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Cadmium is a chemical element in the periodic table that has the symbol Cd and atomic number 48. A relatively rare, soft, bluish-white, transition metal, cadmium is known to cause cancer and occurs with zinc ores. Cadmium is used largely in batteries and pigments, for example for plastic products.
Cadmium (Latin cadmia , Greek kadmeia meaning "calamine") was discovered in Germany in 1817 by Friedrich Strohmeyer. Strohmeyer found the new element within an impurity in zinc carbonate (calamine) and for 100 years Germany remained the only important producer of the metal.
The metal was named after the Latin word for calamine since the metal was found in this zinc compound. Strohmeyer noted that some impure samples of calamine changed color when heated but pure calamine did not.
Even though cadmium and its compounds are highly toxic, the British Pharmaceutical Codex from 1907 states that cadmium iodide was used as a medicine to treat "enlarged joints, scrofulous glands, and chilblains".
Cadmium-containing ores are rare and when found they occur in small quantities. Greenockite (CdS), the only cadmium mineral of importance, is nearly always associated with sphalerite (ZnS). Consequently, cadmium is produced mainly as a byproduct from mining, smelting, and refining sulfide ores of zinc, and to a lesser degree, lead and copper.
Small amounts of cadmium, about 10% of consumption, are produced from secondary sources, mainly from dust generated by recycling iron and steel scrap. Production in the United States began in 1907 but it was not until after World War I that cadmium came into wide use.
Cadmium is an occupational hazard associated with industrial processes such as metal plating and the production of nickel-cadmium batteries, pigments, plastics and other synthetics. The primary route of exposure in industrial settings is inhalation. Inhalation of cadmium-containing fumes can result initially in metal fume fever but may progress to chemical pneumonitis, pulmonary edema, and death.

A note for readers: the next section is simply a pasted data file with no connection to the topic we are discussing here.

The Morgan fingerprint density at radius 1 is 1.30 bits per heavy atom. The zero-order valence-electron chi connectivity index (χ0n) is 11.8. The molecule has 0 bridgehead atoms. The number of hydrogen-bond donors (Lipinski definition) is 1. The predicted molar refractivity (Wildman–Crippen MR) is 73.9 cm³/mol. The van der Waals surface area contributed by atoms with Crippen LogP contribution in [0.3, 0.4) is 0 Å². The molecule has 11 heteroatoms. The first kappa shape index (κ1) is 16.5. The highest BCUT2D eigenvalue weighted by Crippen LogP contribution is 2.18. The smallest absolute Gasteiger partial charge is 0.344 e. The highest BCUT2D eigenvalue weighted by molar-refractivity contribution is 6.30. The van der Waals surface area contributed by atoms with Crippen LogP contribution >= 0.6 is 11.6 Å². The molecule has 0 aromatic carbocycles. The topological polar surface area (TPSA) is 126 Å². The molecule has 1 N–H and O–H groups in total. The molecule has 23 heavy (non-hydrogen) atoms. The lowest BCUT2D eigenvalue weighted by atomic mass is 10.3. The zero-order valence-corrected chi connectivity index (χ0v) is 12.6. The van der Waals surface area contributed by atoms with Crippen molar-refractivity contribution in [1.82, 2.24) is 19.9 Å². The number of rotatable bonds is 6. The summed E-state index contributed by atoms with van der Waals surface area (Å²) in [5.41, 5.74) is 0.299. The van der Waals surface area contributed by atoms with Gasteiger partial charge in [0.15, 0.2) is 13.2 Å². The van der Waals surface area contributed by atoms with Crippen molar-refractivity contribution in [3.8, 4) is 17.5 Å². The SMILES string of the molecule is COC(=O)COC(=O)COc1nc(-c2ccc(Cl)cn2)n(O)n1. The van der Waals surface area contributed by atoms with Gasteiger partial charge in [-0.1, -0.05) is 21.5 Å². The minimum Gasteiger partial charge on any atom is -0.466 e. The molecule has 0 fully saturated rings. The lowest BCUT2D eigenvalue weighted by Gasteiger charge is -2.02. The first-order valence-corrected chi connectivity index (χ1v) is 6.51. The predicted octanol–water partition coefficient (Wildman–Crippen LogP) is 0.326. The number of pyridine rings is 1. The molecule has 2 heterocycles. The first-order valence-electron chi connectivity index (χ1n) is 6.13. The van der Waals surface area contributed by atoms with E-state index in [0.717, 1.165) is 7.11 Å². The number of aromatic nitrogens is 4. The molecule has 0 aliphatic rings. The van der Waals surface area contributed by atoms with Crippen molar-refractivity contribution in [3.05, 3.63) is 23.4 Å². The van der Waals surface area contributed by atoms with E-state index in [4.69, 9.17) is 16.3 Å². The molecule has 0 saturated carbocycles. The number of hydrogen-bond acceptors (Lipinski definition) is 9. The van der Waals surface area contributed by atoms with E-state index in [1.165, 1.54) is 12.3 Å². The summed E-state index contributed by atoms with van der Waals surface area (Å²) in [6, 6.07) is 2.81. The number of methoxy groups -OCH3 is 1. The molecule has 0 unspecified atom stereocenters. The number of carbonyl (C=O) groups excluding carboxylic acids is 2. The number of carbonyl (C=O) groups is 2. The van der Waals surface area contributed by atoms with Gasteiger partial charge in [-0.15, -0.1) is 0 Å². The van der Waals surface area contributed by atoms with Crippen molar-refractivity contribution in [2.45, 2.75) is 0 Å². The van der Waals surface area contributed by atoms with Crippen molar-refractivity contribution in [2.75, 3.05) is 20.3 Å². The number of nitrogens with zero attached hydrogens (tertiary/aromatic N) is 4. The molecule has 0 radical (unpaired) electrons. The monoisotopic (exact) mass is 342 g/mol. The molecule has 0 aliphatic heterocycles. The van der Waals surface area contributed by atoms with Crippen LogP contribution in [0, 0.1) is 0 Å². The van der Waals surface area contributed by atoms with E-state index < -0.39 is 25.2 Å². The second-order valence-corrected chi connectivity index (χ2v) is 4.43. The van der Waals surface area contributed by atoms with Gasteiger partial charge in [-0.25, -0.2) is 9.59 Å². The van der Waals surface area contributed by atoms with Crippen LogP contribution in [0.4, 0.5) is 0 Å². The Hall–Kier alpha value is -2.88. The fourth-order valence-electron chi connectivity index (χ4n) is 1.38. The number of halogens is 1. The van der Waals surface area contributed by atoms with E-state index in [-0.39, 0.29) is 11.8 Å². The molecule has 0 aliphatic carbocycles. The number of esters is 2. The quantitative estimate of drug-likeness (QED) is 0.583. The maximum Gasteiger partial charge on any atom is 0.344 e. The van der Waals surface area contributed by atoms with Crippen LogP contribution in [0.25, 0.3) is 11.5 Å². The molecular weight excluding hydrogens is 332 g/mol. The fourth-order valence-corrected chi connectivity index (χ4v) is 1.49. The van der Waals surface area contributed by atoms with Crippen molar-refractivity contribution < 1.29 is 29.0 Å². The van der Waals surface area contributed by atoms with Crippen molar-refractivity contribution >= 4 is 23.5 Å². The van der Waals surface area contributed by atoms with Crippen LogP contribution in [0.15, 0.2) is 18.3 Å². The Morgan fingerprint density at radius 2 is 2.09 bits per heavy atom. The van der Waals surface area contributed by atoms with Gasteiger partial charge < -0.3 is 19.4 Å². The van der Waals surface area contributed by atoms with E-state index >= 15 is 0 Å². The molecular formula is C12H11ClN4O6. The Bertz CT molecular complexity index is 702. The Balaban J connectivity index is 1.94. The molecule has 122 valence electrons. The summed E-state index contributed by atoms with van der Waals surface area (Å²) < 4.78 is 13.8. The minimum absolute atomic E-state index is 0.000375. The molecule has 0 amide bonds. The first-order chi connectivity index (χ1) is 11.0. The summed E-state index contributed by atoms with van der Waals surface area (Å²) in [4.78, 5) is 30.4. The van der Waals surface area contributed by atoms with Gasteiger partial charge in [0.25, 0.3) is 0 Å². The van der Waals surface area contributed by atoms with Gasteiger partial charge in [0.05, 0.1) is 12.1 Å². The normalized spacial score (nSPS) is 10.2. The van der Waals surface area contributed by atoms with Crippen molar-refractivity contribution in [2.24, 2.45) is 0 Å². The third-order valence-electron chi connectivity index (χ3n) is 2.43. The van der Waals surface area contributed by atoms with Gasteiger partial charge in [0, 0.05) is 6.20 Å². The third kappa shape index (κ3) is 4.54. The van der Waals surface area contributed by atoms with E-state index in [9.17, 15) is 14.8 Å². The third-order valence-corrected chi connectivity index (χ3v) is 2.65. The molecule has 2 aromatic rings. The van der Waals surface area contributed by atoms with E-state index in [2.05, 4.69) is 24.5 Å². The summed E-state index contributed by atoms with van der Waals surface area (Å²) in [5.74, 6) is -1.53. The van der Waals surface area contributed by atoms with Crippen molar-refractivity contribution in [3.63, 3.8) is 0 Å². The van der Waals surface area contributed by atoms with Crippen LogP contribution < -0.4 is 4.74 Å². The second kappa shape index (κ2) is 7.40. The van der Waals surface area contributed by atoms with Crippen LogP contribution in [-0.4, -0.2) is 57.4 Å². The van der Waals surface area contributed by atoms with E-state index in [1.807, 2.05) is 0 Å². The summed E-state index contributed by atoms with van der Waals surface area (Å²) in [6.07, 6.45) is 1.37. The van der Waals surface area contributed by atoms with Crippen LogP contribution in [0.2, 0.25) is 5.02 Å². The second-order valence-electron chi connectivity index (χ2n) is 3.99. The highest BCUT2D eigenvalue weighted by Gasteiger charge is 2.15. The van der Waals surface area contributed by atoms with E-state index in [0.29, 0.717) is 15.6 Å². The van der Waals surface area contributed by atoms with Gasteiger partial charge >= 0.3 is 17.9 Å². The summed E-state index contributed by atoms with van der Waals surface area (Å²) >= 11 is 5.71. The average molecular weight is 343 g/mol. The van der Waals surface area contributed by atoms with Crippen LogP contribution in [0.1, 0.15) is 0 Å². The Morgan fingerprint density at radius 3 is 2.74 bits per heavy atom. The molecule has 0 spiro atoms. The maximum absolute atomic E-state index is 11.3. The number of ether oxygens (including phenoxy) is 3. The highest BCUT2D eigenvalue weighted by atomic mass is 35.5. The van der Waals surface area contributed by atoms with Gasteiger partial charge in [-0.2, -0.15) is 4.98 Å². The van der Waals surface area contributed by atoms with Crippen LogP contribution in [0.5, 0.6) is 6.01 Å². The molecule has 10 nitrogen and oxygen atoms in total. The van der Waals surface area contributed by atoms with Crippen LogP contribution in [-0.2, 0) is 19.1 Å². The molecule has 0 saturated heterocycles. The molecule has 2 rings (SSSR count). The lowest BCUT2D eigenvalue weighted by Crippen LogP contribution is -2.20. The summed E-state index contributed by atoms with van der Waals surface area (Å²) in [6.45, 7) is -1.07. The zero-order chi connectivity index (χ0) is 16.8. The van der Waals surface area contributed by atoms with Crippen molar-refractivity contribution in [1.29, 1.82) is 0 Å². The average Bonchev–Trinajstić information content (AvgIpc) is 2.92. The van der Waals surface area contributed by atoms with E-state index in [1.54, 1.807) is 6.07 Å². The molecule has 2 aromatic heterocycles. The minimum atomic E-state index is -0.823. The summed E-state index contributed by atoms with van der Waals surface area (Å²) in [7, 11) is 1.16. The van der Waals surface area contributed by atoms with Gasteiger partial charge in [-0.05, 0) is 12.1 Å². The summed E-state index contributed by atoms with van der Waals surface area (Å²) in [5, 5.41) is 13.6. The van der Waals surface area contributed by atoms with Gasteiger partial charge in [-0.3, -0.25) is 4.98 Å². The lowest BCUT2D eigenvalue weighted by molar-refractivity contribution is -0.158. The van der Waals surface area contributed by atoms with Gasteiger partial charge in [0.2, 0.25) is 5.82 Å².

Cadmium is also a potential environmental hazard. Human exposures to environmental cadmium are primarily the result of the burning of fossil fuels and municipal wastes. However, there have been notable instances of toxicity as the result of long-term exposure to cadmium in contaminated food and water.
In the decades following World War II, Japanese mining operations contaminated the Jinzu River with cadmium and traces of other toxic metals. Consequently, cadmium accumulated in the rice crops growing along the riverbanks downstream of the mines. The local agricultural communities consuming the contaminated rice developed Itai-itai disease and renal abnormalities, including proteinuria and glucosuria.
Cadmium and several cadmium-containing compounds are known carcinogens and can induce many types of cancer. The mechanism of cadmium toxicity has not been established. One possible reason for its toxicity is that it interferes with the action of zinc-containing enzymes. TOXICITY
Zinc is an important element in biological systems, but cadmium, although similar to zinc chemically in many ways, apparently does not substitute or "stand in" for it well at all. Cadmium may also interfere with biological processes containing magnesium and calcium in a similar fashion.